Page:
Daniel F. Borch, Henrik L. Hansen, Hermann Burr, Jørgen R. Jepsen
Int Marit Health, 2012; 63, 1: 7–16
Background: A previous study demonstrated a high death rate among seafarers signed on Danish ships during the years 1986–1993. This study aimed to examine and analyse the subsequent development until 2009.
Material and methods: A total of 356 fatalities were identified from data supplied from the Danish Maritime Authority, an insurance company, and other sources. Maritime deaths among seafarers signed on Danish ships comprise deaths from 1) accidents, suicides and homicides; and 2) disease on board. Deaths due to 2) occurring ashore within 30 days after signing off were included. The overall and mode-specific death rates were calculated for three eight-year observation periods. The rates for work-related fatal accidents were compared with the rates for landbased trades.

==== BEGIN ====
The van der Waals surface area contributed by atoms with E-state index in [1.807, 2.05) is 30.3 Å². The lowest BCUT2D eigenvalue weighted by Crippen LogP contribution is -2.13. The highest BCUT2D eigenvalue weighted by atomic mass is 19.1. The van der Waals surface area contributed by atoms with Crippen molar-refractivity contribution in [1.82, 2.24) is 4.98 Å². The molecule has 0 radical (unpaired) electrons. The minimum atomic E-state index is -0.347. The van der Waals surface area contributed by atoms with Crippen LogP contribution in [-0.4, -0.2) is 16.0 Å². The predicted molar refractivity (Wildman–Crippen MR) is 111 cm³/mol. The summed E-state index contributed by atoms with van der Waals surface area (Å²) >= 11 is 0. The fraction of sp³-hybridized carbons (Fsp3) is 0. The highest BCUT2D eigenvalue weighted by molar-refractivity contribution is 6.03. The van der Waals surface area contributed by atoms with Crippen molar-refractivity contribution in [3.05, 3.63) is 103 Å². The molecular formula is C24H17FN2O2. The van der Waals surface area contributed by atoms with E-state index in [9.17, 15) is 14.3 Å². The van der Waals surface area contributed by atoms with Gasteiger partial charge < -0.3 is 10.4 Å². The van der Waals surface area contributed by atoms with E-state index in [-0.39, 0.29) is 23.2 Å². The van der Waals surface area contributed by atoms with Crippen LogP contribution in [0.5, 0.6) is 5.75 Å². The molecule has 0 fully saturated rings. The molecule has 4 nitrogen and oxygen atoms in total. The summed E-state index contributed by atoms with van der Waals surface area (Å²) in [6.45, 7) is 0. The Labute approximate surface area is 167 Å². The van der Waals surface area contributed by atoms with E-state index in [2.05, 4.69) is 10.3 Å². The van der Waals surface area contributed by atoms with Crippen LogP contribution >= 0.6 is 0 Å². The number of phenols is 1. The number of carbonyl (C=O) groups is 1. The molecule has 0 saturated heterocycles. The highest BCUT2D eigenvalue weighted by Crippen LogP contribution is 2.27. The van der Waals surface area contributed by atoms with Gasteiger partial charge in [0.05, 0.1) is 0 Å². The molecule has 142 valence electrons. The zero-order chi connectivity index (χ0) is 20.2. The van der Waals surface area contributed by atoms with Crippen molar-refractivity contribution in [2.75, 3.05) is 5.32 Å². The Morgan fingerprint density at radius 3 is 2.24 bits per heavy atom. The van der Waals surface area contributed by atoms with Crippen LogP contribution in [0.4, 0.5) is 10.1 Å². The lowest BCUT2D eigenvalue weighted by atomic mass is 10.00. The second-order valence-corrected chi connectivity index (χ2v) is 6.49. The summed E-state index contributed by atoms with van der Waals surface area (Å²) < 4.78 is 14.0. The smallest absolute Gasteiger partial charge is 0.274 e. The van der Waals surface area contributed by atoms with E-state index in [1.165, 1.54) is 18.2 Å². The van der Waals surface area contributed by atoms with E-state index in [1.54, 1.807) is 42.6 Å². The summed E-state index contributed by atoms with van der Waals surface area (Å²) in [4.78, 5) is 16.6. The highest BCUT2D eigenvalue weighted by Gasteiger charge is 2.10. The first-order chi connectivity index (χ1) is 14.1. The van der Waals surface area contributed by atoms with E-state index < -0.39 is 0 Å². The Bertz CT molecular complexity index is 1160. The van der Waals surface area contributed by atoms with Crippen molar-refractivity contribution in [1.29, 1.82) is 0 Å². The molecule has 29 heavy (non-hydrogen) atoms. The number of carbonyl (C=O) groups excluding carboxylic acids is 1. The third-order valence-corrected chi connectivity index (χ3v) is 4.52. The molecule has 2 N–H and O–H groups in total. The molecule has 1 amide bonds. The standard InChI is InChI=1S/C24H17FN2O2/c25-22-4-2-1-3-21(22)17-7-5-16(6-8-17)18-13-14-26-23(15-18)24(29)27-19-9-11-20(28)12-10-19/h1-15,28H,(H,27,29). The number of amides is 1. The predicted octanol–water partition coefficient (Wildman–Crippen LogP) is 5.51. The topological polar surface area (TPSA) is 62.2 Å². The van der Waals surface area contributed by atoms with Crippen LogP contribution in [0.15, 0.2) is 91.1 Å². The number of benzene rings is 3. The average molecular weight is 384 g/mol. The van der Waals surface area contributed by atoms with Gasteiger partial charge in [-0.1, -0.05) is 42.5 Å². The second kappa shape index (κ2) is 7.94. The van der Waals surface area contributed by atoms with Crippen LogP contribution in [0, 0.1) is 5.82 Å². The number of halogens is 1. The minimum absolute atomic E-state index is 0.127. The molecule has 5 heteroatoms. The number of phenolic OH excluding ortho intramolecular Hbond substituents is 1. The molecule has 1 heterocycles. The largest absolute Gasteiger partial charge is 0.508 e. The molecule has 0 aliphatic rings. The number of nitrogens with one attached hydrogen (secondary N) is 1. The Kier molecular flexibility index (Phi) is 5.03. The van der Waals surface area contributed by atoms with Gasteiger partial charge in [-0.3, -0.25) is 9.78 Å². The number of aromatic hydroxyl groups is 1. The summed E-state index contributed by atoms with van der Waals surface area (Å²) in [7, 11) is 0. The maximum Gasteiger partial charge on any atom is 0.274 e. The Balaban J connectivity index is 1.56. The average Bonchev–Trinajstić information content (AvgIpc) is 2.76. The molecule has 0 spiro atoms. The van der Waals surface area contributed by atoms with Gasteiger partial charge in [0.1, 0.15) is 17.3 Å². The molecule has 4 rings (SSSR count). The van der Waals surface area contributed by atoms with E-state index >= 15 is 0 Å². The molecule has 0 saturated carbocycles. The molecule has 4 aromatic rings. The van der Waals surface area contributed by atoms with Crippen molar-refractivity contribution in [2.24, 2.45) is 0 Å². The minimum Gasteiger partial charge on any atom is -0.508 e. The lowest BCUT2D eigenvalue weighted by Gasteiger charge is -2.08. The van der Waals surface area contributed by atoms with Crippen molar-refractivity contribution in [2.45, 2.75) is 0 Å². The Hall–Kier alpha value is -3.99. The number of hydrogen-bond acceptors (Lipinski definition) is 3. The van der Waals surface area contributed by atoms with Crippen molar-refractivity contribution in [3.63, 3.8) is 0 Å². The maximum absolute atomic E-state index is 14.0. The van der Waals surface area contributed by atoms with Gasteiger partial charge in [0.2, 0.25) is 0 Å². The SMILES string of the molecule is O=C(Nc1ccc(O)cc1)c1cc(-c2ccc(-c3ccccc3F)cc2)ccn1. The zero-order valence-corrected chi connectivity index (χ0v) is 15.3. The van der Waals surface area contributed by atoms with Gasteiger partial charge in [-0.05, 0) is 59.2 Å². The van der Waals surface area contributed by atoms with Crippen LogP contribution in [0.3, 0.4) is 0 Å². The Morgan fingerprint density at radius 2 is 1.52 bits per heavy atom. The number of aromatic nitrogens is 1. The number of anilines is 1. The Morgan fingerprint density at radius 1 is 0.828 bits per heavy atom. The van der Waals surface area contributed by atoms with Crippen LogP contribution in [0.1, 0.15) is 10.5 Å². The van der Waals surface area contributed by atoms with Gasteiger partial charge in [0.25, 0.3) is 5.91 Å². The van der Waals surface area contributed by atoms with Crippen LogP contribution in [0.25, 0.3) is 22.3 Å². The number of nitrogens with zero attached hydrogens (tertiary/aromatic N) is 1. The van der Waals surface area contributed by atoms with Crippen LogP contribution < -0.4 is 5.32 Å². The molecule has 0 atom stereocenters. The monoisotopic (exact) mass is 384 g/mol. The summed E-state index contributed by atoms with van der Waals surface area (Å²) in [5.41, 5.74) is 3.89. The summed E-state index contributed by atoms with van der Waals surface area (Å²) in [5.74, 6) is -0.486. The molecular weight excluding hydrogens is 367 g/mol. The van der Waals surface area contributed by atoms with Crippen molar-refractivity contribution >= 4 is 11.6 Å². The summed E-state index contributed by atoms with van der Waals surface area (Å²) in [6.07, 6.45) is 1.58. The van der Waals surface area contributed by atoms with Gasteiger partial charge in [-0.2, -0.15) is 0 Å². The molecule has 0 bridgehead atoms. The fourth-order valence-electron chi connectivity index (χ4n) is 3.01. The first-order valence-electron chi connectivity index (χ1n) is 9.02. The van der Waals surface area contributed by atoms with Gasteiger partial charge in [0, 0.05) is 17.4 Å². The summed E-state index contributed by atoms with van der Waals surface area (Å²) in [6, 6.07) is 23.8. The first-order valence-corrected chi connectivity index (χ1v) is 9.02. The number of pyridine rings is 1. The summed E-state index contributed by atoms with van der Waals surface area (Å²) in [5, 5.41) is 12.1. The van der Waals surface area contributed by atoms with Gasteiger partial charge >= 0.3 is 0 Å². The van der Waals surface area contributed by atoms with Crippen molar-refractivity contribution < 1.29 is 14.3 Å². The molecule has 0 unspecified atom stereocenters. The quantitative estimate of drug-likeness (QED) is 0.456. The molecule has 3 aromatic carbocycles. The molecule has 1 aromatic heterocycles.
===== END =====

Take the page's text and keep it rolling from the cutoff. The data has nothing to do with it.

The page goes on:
Results: All categories of maritime deaths were significantly reduced from 1986 to 2009 — in particular during the last eight-year period (Accidents 1986-1993: 66.6 per 100,000 person years, 2002–2009: 27.0 per 100,000 person years, diseases 49.5–26.1, suicides 14.4–7.8). In spite of the remarkable improvement since 1986, seafarers remain in 2002–2009 more than six times more likely to die from occupational accidents (including shipwrecks) than do workers ashore.
Conclusions: The favourable trend of maritime deaths in the Danish merchant fleet may be due to 1) preventive measures — e.g. interventions relating to vessel safety, work environment, and improved medical care on board — and to 2) technological and organizational changes — e.g. newer and larger vessels in the Danish merchant fleet, changed composition of the workforce, and reduced shore leaves. The persisting excess risk warrants further preventive actions.